4. Also, add 4 cups of water and salt to taste.
    5. Pressure-cook the rice for 10 minutes. The rice should be cooked but it should not become mushy.
    6. Finally add a few chopped coriander leaves and mix well.
    7. Jeera Rice is ready. You can garnish the rice with caramelized or deep fried onion slices and serve it with any Indian Gravy or Dal.

    3. Yogurt with mixed vegetables (Indian Raita)
    Total time: 15 minutes | Calories per serving: ~111

     Indian raita goes very well as a side dish to every Indian main dish. It is easily adaptable and one of the most loved by foreign tourists visiting India. Another interesting thing to note about this yogurt preparation is that it is a part of almost every culture. Therefore, although the Indian cuisine changes after every 50 km the yogurt could remain consistent. A raita can have anything in it: pineapple, apples, or bananas. In the winter, you can even make it with (cooked) pumpkin.


    • 1/2 cup plain yogurt
    • 1/2 cup chopped seeded English hothouse cucumber
    • 2 tablespoons chopped fresh cilantro
    • 2 teaspoons chopped green onions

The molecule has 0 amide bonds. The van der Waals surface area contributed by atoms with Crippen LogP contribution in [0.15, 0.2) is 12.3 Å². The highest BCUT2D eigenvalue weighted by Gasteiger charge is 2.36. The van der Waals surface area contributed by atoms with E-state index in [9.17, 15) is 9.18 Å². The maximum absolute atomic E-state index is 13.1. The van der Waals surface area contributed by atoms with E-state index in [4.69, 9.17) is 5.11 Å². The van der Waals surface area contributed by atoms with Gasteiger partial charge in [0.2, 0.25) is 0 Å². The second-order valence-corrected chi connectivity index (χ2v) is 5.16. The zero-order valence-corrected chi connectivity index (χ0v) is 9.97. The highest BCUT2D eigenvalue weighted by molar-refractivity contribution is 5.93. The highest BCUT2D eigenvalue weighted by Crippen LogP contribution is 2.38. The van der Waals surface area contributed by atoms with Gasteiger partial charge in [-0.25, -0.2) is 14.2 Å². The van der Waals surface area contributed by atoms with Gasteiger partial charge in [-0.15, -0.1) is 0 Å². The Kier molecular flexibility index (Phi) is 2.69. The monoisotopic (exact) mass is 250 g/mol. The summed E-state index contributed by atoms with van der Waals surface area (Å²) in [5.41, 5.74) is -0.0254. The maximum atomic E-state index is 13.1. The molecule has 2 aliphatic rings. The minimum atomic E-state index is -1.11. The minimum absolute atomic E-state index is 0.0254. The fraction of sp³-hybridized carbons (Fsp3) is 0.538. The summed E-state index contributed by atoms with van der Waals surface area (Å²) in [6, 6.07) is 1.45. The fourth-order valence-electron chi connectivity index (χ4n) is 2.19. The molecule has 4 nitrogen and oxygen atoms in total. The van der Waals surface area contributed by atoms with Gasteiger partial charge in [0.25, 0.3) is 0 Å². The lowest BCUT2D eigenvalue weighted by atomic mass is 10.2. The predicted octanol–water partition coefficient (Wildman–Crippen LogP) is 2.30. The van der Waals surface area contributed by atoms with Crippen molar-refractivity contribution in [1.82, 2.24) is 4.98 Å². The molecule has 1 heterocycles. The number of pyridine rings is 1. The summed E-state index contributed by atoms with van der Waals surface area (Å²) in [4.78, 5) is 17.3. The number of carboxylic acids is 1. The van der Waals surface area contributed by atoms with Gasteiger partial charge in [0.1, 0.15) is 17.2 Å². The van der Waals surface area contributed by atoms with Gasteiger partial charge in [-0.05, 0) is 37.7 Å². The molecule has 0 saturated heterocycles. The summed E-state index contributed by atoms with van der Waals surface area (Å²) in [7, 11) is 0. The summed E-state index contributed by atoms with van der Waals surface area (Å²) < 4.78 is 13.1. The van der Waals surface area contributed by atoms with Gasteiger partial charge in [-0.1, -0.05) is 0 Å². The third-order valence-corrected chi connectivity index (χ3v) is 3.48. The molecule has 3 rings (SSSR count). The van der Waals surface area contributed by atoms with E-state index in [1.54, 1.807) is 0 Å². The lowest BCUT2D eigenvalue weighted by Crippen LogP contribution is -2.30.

• 1/4 teaspoon ground coriander
    • 1/4 teaspoon ground cumin


    1. Mix all ingredients in medium bowl.
    2. Season to taste with salt.
    3. Chill raita, covered, until ready to serve.

    Fox-nut pudding (Makhane ki Kheer)
    Total time: 20 minutes | Calories per serving: ~75

    There is always room for desserts. Thanksgiving becomes sweeter when a good dessert is shared with your best people. Makhana or fox-nut also called lotus seeds are rich in protein and calcium and combine beautifully with low-fat milk to make a creamy and delicious kheer or pudding. Fox-nuts are a great choice for weight-watchers as they are very low in saturated fat, cholesterol, sodium, and a good source of thiamin, magnesium, phosphorus, potassium, and manganese. A lacing of nutmeg powder and saffron lends an aesthetic touch to the Makhane ki Kheer, making this a memorable dessert that lingers on your taste buds.


    • 1 cup lotus seeds or fox-nut (Makhanas)